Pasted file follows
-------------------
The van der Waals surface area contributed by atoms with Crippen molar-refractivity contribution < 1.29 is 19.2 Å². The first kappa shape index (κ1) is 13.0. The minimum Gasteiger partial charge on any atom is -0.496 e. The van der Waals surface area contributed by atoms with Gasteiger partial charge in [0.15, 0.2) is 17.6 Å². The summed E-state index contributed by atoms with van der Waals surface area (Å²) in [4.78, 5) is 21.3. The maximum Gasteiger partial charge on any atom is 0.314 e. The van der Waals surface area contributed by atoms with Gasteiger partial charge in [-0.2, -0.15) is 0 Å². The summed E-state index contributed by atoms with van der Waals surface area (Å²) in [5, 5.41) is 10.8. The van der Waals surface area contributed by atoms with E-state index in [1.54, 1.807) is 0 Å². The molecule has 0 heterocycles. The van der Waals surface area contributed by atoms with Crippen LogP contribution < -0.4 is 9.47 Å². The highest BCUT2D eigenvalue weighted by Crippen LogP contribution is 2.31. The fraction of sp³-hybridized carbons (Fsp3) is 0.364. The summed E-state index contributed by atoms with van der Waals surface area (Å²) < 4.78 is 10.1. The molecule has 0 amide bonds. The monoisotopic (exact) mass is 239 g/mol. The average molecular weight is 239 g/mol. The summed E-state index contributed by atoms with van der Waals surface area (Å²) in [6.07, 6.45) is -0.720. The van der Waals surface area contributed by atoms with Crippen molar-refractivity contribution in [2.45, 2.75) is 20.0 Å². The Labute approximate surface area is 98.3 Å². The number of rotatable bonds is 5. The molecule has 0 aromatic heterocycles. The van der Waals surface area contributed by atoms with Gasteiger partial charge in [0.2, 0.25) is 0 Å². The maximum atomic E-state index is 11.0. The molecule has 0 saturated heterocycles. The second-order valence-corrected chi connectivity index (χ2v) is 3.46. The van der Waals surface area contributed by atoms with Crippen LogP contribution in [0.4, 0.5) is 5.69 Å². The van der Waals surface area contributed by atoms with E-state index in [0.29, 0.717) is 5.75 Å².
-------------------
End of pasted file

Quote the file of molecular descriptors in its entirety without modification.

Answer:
The van der Waals surface area contributed by atoms with Crippen molar-refractivity contribution < 1.29 is 19.2 Å². The first kappa shape index (κ1) is 13.0. The minimum Gasteiger partial charge on any atom is -0.496 e. The van der Waals surface area contributed by atoms with Gasteiger partial charge in [0.15, 0.2) is 17.6 Å². The summed E-state index contributed by atoms with van der Waals surface area (Å²) in [4.78, 5) is 21.3. The maximum Gasteiger partial charge on any atom is 0.314 e. The van der Waals surface area contributed by atoms with Gasteiger partial charge in [-0.2, -0.15) is 0 Å². The summed E-state index contributed by atoms with van der Waals surface area (Å²) in [5, 5.41) is 10.8. The van der Waals surface area contributed by atoms with E-state index in [1.54, 1.807) is 0 Å². The molecule has 0 heterocycles. The van der Waals surface area contributed by atoms with Crippen LogP contribution < -0.4 is 9.47 Å². The highest BCUT2D eigenvalue weighted by Crippen LogP contribution is 2.31. The fraction of sp³-hybridized carbons (Fsp3) is 0.364. The summed E-state index contributed by atoms with van der Waals surface area (Å²) < 4.78 is 10.1. The molecule has 0 amide bonds. The monoisotopic (exact) mass is 239 g/mol. The average molecular weight is 239 g/mol. The summed E-state index contributed by atoms with van der Waals surface area (Å²) in [6.07, 6.45) is -0.720. The van der Waals surface area contributed by atoms with Crippen molar-refractivity contribution in [2.45, 2.75) is 20.0 Å². The Labute approximate surface area is 98.3 Å². The number of rotatable bonds is 5. The molecule has 0 aromatic heterocycles. The van der Waals surface area contributed by atoms with Gasteiger partial charge in [0.2, 0.25) is 0 Å². The maximum atomic E-state index is 11.0. The molecule has 0 saturated heterocycles. The second-order valence-corrected chi connectivity index (χ2v) is 3.46. The van der Waals surface area contributed by atoms with Crippen LogP contribution in [0.4, 0.5) is 5.69 Å². The van der Waals surface area contributed by atoms with E-state index in [0.29, 0.717) is 5.75 Å².